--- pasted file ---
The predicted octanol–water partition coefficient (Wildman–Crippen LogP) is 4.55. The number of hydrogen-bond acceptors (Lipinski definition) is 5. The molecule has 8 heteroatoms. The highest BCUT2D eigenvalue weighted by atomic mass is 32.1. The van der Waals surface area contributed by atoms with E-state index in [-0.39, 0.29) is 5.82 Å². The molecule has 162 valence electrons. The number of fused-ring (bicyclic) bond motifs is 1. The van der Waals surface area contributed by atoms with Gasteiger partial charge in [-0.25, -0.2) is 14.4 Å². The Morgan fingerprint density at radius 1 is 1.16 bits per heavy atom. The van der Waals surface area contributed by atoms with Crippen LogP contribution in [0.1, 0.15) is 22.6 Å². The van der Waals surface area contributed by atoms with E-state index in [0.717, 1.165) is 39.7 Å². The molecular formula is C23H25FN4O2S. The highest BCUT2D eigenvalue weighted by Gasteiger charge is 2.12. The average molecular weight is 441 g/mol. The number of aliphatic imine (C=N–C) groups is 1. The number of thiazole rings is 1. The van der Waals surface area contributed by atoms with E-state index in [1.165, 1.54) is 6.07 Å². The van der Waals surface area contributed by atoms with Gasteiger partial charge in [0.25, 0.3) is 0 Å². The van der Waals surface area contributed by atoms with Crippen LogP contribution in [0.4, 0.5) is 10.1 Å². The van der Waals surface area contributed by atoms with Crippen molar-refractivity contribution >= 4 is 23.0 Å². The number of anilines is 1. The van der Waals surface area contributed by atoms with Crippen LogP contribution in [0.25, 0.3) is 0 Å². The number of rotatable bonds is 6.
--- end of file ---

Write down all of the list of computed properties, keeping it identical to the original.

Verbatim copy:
The predicted octanol–water partition coefficient (Wildman–Crippen LogP) is 4.55. The number of hydrogen-bond acceptors (Lipinski definition) is 5. The molecule has 8 heteroatoms. The highest BCUT2D eigenvalue weighted by atomic mass is 32.1. The van der Waals surface area contributed by atoms with E-state index in [-0.39, 0.29) is 5.82 Å². The molecule has 162 valence electrons. The number of fused-ring (bicyclic) bond motifs is 1. The van der Waals surface area contributed by atoms with Gasteiger partial charge in [-0.25, -0.2) is 14.4 Å². The Morgan fingerprint density at radius 1 is 1.16 bits per heavy atom. The van der Waals surface area contributed by atoms with Crippen LogP contribution in [0.1, 0.15) is 22.6 Å². The van der Waals surface area contributed by atoms with E-state index in [0.717, 1.165) is 39.7 Å². The molecular formula is C23H25FN4O2S. The highest BCUT2D eigenvalue weighted by Gasteiger charge is 2.12. The average molecular weight is 441 g/mol. The number of aliphatic imine (C=N–C) groups is 1. The number of thiazole rings is 1. The van der Waals surface area contributed by atoms with E-state index in [1.165, 1.54) is 6.07 Å². The van der Waals surface area contributed by atoms with Gasteiger partial charge in [0.25, 0.3) is 0 Å². The van der Waals surface area contributed by atoms with Crippen LogP contribution in [0.4, 0.5) is 10.1 Å². The van der Waals surface area contributed by atoms with Crippen molar-refractivity contribution >= 4 is 23.0 Å². The number of anilines is 1. The van der Waals surface area contributed by atoms with Crippen LogP contribution in [0.25, 0.3) is 0 Å². The number of rotatable bonds is 6.